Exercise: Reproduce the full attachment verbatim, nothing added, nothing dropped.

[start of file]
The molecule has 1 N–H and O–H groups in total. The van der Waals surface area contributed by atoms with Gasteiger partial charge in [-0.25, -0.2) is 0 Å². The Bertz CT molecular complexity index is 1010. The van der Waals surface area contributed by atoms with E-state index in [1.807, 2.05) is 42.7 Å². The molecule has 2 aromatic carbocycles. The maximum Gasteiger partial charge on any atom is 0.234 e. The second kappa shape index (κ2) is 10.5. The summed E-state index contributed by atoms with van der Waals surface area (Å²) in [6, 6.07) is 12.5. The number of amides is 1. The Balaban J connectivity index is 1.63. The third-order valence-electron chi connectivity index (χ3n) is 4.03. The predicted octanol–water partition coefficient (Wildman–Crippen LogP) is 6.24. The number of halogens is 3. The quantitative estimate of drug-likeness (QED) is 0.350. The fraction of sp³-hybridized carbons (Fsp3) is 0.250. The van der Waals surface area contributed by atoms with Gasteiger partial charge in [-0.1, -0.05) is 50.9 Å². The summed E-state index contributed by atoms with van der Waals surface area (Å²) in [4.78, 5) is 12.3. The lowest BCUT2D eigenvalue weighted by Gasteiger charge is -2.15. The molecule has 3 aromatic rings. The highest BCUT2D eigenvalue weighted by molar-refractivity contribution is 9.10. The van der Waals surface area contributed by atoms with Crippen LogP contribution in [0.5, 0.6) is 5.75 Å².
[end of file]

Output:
The molecule has 1 N–H and O–H groups in total. The van der Waals surface area contributed by atoms with Gasteiger partial charge in [-0.25, -0.2) is 0 Å². The Bertz CT molecular complexity index is 1010. The van der Waals surface area contributed by atoms with E-state index in [1.807, 2.05) is 42.7 Å². The molecule has 2 aromatic carbocycles. The maximum Gasteiger partial charge on any atom is 0.234 e. The second kappa shape index (κ2) is 10.5. The summed E-state index contributed by atoms with van der Waals surface area (Å²) in [6, 6.07) is 12.5. The number of amides is 1. The Balaban J connectivity index is 1.63. The third-order valence-electron chi connectivity index (χ3n) is 4.03. The predicted octanol–water partition coefficient (Wildman–Crippen LogP) is 6.24. The number of halogens is 3. The quantitative estimate of drug-likeness (QED) is 0.350. The fraction of sp³-hybridized carbons (Fsp3) is 0.250. The van der Waals surface area contributed by atoms with Gasteiger partial charge in [-0.1, -0.05) is 50.9 Å². The summed E-state index contributed by atoms with van der Waals surface area (Å²) in [4.78, 5) is 12.3. The lowest BCUT2D eigenvalue weighted by Gasteiger charge is -2.15. The molecule has 3 aromatic rings. The highest BCUT2D eigenvalue weighted by molar-refractivity contribution is 9.10. The van der Waals surface area contributed by atoms with Crippen LogP contribution in [0.5, 0.6) is 5.75 Å².